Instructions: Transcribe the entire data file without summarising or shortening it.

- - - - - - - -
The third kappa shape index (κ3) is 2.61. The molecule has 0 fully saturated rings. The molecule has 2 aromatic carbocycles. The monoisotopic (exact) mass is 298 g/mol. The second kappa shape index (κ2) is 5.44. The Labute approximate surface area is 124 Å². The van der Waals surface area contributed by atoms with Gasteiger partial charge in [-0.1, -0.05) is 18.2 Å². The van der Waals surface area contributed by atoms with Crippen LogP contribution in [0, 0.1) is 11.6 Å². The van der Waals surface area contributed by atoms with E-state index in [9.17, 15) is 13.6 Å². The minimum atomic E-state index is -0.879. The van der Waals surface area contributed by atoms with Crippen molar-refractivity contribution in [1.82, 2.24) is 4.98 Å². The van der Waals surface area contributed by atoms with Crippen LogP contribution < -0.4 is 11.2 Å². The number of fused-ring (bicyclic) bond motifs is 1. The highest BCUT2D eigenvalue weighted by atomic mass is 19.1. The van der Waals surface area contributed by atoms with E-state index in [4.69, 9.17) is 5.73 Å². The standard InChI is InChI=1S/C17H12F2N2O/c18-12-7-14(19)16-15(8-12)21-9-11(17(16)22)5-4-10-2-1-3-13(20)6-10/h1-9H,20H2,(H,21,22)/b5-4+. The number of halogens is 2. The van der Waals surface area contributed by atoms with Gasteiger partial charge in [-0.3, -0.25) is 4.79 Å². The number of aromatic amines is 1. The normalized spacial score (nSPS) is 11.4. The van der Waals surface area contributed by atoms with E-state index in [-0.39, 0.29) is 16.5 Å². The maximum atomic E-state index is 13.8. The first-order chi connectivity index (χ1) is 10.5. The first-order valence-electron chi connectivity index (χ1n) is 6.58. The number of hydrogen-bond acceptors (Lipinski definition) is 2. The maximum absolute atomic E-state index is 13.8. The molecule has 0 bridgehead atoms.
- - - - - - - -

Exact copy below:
The third kappa shape index (κ3) is 2.61. The molecule has 0 fully saturated rings. The molecule has 2 aromatic carbocycles. The monoisotopic (exact) mass is 298 g/mol. The second kappa shape index (κ2) is 5.44. The Labute approximate surface area is 124 Å². The van der Waals surface area contributed by atoms with Gasteiger partial charge in [-0.1, -0.05) is 18.2 Å². The van der Waals surface area contributed by atoms with Crippen LogP contribution in [0, 0.1) is 11.6 Å². The van der Waals surface area contributed by atoms with E-state index in [9.17, 15) is 13.6 Å². The minimum atomic E-state index is -0.879. The van der Waals surface area contributed by atoms with Crippen molar-refractivity contribution in [1.82, 2.24) is 4.98 Å². The van der Waals surface area contributed by atoms with Crippen LogP contribution < -0.4 is 11.2 Å². The number of fused-ring (bicyclic) bond motifs is 1. The highest BCUT2D eigenvalue weighted by atomic mass is 19.1. The van der Waals surface area contributed by atoms with E-state index in [4.69, 9.17) is 5.73 Å². The standard InChI is InChI=1S/C17H12F2N2O/c18-12-7-14(19)16-15(8-12)21-9-11(17(16)22)5-4-10-2-1-3-13(20)6-10/h1-9H,20H2,(H,21,22)/b5-4+. The number of halogens is 2. The van der Waals surface area contributed by atoms with Gasteiger partial charge in [-0.3, -0.25) is 4.79 Å². The number of aromatic amines is 1. The normalized spacial score (nSPS) is 11.4. The van der Waals surface area contributed by atoms with E-state index in [-0.39, 0.29) is 16.5 Å². The maximum atomic E-state index is 13.8. The first-order chi connectivity index (χ1) is 10.5. The first-order valence-electron chi connectivity index (χ1n) is 6.58. The number of hydrogen-bond acceptors (Lipinski definition) is 2. The maximum absolute atomic E-state index is 13.8. The molecule has 0 bridgehead atoms.